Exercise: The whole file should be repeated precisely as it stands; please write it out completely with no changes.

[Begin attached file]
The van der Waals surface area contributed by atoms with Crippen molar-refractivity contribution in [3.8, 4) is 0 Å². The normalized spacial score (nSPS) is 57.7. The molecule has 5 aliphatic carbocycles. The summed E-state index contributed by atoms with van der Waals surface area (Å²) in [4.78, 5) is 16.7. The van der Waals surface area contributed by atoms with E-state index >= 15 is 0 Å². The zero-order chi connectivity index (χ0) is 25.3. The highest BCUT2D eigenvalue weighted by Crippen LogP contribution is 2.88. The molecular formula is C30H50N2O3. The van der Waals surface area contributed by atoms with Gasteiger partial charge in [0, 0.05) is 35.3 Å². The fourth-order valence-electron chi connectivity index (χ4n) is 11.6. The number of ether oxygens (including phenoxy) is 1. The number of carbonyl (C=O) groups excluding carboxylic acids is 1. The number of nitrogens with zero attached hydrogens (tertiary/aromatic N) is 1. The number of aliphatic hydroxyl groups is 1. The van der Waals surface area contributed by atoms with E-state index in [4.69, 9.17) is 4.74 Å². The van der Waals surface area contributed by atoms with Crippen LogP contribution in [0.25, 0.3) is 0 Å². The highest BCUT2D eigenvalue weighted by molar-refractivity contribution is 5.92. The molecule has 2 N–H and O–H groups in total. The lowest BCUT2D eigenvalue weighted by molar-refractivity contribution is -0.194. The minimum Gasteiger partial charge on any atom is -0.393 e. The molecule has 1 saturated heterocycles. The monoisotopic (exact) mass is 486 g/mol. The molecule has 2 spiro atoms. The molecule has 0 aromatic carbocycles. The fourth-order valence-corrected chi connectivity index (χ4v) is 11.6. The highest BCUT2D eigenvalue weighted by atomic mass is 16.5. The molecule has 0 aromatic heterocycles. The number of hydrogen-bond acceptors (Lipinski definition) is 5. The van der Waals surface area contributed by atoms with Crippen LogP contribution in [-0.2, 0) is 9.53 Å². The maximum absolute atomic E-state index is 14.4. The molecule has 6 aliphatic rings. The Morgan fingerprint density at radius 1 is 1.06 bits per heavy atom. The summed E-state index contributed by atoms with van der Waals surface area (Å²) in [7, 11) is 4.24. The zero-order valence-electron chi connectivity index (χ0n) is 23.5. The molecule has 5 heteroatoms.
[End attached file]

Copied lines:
The van der Waals surface area contributed by atoms with Crippen molar-refractivity contribution in [3.8, 4) is 0 Å². The normalized spacial score (nSPS) is 57.7. The molecule has 5 aliphatic carbocycles. The summed E-state index contributed by atoms with van der Waals surface area (Å²) in [4.78, 5) is 16.7. The van der Waals surface area contributed by atoms with E-state index >= 15 is 0 Å². The zero-order chi connectivity index (χ0) is 25.3. The highest BCUT2D eigenvalue weighted by Crippen LogP contribution is 2.88. The molecular formula is C30H50N2O3. The van der Waals surface area contributed by atoms with Gasteiger partial charge in [0, 0.05) is 35.3 Å². The fourth-order valence-electron chi connectivity index (χ4n) is 11.6. The number of ether oxygens (including phenoxy) is 1. The number of carbonyl (C=O) groups excluding carboxylic acids is 1. The number of nitrogens with zero attached hydrogens (tertiary/aromatic N) is 1. The number of aliphatic hydroxyl groups is 1. The van der Waals surface area contributed by atoms with E-state index in [4.69, 9.17) is 4.74 Å². The van der Waals surface area contributed by atoms with Crippen LogP contribution in [0.25, 0.3) is 0 Å². The highest BCUT2D eigenvalue weighted by molar-refractivity contribution is 5.92. The molecule has 2 N–H and O–H groups in total. The lowest BCUT2D eigenvalue weighted by molar-refractivity contribution is -0.194. The minimum Gasteiger partial charge on any atom is -0.393 e. The molecule has 1 saturated heterocycles. The monoisotopic (exact) mass is 486 g/mol. The molecule has 2 spiro atoms. The molecule has 0 aromatic carbocycles. The fourth-order valence-corrected chi connectivity index (χ4v) is 11.6. The highest BCUT2D eigenvalue weighted by atomic mass is 16.5. The molecule has 0 aromatic heterocycles. The number of hydrogen-bond acceptors (Lipinski definition) is 5. The van der Waals surface area contributed by atoms with Crippen LogP contribution in [-0.2, 0) is 9.53 Å². The maximum absolute atomic E-state index is 14.4. The molecule has 6 aliphatic rings. The Morgan fingerprint density at radius 1 is 1.06 bits per heavy atom. The summed E-state index contributed by atoms with van der Waals surface area (Å²) in [7, 11) is 4.24. The zero-order valence-electron chi connectivity index (χ0n) is 23.5. The molecule has 5 heteroatoms.